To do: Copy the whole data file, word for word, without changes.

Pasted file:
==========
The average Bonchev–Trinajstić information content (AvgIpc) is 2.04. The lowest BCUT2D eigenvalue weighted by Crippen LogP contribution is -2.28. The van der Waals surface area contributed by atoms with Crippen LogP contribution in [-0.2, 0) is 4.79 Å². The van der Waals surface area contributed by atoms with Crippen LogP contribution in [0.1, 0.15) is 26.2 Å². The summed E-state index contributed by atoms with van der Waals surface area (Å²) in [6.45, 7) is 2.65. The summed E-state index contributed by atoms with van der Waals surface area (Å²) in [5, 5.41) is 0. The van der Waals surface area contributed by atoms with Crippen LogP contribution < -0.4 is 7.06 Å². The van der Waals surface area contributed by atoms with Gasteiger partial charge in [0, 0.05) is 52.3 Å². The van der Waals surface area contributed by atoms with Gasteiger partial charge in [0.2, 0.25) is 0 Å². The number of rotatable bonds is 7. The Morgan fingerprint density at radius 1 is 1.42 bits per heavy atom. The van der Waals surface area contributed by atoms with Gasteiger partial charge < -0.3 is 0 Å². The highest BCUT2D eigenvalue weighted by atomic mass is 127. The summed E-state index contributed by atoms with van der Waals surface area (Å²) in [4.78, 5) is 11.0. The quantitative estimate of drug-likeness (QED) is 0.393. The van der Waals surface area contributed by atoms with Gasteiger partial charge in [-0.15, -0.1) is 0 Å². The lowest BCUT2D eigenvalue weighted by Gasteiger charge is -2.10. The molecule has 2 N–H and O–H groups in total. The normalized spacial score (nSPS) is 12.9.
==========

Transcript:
The average Bonchev–Trinajstić information content (AvgIpc) is 2.04. The lowest BCUT2D eigenvalue weighted by Crippen LogP contribution is -2.28. The van der Waals surface area contributed by atoms with Crippen LogP contribution in [-0.2, 0) is 4.79 Å². The van der Waals surface area contributed by atoms with Crippen LogP contribution in [0.1, 0.15) is 26.2 Å². The summed E-state index contributed by atoms with van der Waals surface area (Å²) in [6.45, 7) is 2.65. The summed E-state index contributed by atoms with van der Waals surface area (Å²) in [5, 5.41) is 0. The van der Waals surface area contributed by atoms with Crippen LogP contribution < -0.4 is 7.06 Å². The van der Waals surface area contributed by atoms with Gasteiger partial charge in [0, 0.05) is 52.3 Å². The van der Waals surface area contributed by atoms with Gasteiger partial charge in [0.2, 0.25) is 0 Å². The number of rotatable bonds is 7. The Morgan fingerprint density at radius 1 is 1.42 bits per heavy atom. The van der Waals surface area contributed by atoms with Gasteiger partial charge < -0.3 is 0 Å². The highest BCUT2D eigenvalue weighted by atomic mass is 127. The summed E-state index contributed by atoms with van der Waals surface area (Å²) in [4.78, 5) is 11.0. The quantitative estimate of drug-likeness (QED) is 0.393. The van der Waals surface area contributed by atoms with Gasteiger partial charge in [-0.15, -0.1) is 0 Å². The lowest BCUT2D eigenvalue weighted by Gasteiger charge is -2.10. The molecule has 2 N–H and O–H groups in total. The normalized spacial score (nSPS) is 12.9.